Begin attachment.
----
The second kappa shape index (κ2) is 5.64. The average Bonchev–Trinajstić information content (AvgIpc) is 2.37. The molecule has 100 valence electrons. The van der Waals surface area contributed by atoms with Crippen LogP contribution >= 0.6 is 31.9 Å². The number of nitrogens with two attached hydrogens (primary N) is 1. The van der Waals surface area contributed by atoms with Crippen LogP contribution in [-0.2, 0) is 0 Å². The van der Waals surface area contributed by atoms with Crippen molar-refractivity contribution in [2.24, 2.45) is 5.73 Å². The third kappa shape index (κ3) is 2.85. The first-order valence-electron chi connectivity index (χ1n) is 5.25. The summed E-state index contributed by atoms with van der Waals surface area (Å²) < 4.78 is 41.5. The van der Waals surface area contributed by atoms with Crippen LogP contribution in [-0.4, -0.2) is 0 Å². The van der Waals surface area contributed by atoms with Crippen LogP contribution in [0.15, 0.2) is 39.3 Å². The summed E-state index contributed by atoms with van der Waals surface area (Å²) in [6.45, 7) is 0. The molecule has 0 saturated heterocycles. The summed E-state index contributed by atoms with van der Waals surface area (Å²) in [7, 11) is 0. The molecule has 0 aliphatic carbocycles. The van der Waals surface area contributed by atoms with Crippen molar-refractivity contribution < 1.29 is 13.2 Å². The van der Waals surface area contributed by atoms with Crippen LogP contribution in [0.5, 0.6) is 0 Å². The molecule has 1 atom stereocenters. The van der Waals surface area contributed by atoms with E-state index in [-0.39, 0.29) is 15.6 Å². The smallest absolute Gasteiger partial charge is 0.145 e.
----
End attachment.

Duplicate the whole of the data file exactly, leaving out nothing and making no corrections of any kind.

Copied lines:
The second kappa shape index (κ2) is 5.64. The average Bonchev–Trinajstić information content (AvgIpc) is 2.37. The molecule has 100 valence electrons. The van der Waals surface area contributed by atoms with Crippen LogP contribution >= 0.6 is 31.9 Å². The number of nitrogens with two attached hydrogens (primary N) is 1. The van der Waals surface area contributed by atoms with Crippen LogP contribution in [-0.2, 0) is 0 Å². The van der Waals surface area contributed by atoms with Crippen molar-refractivity contribution in [2.24, 2.45) is 5.73 Å². The third kappa shape index (κ3) is 2.85. The first-order valence-electron chi connectivity index (χ1n) is 5.25. The summed E-state index contributed by atoms with van der Waals surface area (Å²) < 4.78 is 41.5. The van der Waals surface area contributed by atoms with Crippen LogP contribution in [-0.4, -0.2) is 0 Å². The van der Waals surface area contributed by atoms with Crippen LogP contribution in [0.15, 0.2) is 39.3 Å². The summed E-state index contributed by atoms with van der Waals surface area (Å²) in [6.45, 7) is 0. The molecule has 0 saturated heterocycles. The summed E-state index contributed by atoms with van der Waals surface area (Å²) in [7, 11) is 0. The molecule has 0 aliphatic carbocycles. The van der Waals surface area contributed by atoms with Crippen molar-refractivity contribution < 1.29 is 13.2 Å². The van der Waals surface area contributed by atoms with Crippen LogP contribution in [0.5, 0.6) is 0 Å². The molecule has 1 atom stereocenters. The van der Waals surface area contributed by atoms with E-state index in [-0.39, 0.29) is 15.6 Å². The smallest absolute Gasteiger partial charge is 0.145 e.